Romantic literature first developed fully in Britain, as exemplified by the poets Wordsworth, Coleridge, Scott, Byron, Shelley, and Keats.
Wordsworth was influenced by the ideas of Rousseau and the spirit of the early French Revolution.
Wordsworth and Coleridge rejected classical rules of poetry; Wordsworth’s work points to the power of nature to elevate and instruct.
One of the best examples of his romantic credo is his poem “Daffodils.”
The Scottish novelist and poet Walter Scott romanticized history through a series of historical novels.
I wandered lonely as a cloud That floats on high o’er vales and hills, Whan all at once I saw a crowd, A host, of golden daffodils; Beside the lake, beneath the trees, Fluttering and dancing in the breeze.
The Greek struggle for freedom and independence won the enthusiastic support of liberals, nationalists, and romantics. The Ottoman Turks were portrayed as cruel oppressors who were holding back the course of history, as in this moving masterpiece by Delacroix.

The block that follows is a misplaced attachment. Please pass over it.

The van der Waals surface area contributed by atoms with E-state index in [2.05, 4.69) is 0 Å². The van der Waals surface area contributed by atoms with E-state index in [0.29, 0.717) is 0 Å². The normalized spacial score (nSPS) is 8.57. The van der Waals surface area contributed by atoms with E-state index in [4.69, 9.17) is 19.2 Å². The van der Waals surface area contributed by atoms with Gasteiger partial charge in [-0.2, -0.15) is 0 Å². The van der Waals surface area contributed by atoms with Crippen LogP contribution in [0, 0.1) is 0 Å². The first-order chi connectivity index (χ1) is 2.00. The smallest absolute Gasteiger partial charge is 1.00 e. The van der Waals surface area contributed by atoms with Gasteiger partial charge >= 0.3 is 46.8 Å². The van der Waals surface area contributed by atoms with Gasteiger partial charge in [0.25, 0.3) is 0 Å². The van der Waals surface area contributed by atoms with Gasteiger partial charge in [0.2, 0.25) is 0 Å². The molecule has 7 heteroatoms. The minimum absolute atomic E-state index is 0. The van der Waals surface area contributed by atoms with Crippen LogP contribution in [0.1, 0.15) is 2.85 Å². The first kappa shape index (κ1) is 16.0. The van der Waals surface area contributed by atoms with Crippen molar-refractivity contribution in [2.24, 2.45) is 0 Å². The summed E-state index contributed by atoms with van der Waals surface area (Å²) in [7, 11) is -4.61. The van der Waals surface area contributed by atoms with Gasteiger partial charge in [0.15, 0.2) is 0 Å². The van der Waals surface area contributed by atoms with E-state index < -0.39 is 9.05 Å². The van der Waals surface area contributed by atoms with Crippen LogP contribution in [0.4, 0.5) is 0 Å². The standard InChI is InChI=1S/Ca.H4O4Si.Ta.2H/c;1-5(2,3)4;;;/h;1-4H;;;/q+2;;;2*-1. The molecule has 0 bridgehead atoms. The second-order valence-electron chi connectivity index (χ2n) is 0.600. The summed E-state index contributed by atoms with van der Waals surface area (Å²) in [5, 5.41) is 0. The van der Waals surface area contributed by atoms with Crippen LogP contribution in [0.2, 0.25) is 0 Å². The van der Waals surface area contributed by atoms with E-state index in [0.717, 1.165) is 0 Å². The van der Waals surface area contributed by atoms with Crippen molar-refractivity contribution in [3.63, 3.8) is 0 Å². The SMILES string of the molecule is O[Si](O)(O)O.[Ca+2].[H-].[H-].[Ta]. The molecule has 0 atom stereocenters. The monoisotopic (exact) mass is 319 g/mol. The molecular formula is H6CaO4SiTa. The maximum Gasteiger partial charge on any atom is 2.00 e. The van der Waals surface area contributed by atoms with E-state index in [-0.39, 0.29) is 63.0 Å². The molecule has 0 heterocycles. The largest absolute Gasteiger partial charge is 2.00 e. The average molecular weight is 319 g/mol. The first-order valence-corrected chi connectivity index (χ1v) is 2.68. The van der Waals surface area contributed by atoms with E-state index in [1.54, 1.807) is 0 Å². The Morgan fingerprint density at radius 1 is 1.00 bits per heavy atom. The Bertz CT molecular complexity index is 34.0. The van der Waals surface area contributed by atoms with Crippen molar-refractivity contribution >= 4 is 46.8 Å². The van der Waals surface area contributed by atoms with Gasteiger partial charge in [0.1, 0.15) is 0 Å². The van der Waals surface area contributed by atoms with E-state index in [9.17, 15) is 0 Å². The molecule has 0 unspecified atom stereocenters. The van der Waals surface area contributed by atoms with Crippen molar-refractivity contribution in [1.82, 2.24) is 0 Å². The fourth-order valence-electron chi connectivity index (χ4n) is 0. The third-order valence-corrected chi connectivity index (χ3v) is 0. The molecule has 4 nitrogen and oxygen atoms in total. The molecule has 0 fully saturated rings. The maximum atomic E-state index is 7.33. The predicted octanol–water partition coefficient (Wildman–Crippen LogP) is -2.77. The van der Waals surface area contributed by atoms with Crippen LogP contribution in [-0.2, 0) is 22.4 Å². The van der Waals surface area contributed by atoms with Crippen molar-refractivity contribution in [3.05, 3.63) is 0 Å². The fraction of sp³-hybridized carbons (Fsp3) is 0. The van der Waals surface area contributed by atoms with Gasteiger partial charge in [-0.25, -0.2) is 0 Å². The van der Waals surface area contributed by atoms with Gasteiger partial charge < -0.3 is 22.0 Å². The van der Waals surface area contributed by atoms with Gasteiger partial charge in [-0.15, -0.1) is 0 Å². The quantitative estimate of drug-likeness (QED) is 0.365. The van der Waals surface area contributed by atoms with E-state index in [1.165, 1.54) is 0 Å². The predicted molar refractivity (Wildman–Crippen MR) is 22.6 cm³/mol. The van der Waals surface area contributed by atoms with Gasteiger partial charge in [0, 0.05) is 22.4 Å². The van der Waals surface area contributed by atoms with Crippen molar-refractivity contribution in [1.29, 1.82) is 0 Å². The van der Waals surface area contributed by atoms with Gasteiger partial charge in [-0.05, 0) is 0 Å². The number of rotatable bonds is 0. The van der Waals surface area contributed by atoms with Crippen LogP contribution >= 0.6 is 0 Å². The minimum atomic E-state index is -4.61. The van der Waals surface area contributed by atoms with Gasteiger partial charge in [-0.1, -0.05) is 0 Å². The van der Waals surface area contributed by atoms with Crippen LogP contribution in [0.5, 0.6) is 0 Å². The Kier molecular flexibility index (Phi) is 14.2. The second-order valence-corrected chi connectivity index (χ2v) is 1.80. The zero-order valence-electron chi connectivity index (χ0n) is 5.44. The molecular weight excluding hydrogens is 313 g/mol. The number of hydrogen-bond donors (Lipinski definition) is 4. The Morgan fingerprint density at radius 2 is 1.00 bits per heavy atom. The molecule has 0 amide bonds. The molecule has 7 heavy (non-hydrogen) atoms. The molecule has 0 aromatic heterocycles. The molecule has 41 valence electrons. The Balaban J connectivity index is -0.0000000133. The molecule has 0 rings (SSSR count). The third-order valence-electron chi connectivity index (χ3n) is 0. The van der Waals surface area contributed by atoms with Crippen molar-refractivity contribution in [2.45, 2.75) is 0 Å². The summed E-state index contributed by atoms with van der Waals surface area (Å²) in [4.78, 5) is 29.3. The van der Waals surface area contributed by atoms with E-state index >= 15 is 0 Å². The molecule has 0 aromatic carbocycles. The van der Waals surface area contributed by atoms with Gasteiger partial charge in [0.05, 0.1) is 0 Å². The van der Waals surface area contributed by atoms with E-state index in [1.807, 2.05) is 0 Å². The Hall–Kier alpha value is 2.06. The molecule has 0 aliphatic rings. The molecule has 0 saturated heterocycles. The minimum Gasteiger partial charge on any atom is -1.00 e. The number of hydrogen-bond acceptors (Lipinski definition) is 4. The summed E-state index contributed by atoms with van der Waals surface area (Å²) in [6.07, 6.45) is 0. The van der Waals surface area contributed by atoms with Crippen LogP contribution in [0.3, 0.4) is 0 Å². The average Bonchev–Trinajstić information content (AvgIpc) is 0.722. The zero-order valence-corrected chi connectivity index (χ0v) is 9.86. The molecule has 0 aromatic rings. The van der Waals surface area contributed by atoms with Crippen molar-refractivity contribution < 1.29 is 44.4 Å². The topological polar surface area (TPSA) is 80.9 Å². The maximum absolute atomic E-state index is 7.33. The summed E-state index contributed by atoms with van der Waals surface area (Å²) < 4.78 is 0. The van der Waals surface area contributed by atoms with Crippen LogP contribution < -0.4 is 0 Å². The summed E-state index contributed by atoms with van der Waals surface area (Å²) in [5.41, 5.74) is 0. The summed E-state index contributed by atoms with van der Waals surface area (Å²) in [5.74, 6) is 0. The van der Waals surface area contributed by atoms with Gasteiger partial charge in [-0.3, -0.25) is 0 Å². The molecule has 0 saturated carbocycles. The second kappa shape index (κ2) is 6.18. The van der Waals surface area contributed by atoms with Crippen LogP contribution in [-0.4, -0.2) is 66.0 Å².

In the last years of Napoleon's rule Géricault painted the military myth on a grand scale and interested David . With the Restoration, he was painting subjects of barbaric violence and accumulating studies of injuries and executions when history provided him with the shipwreck of an ill fated expedition and the desperate suffering of the survivors. Within a year he had painted The Raft of the Medusa , a picture of pathos and protest outstanding in the history of art. It equipped romantic realism with a terrific commitment to humanity and an equally terrific style, in which the ruthlessness of the square brushed modeling and the livid light were unforgettably compelling.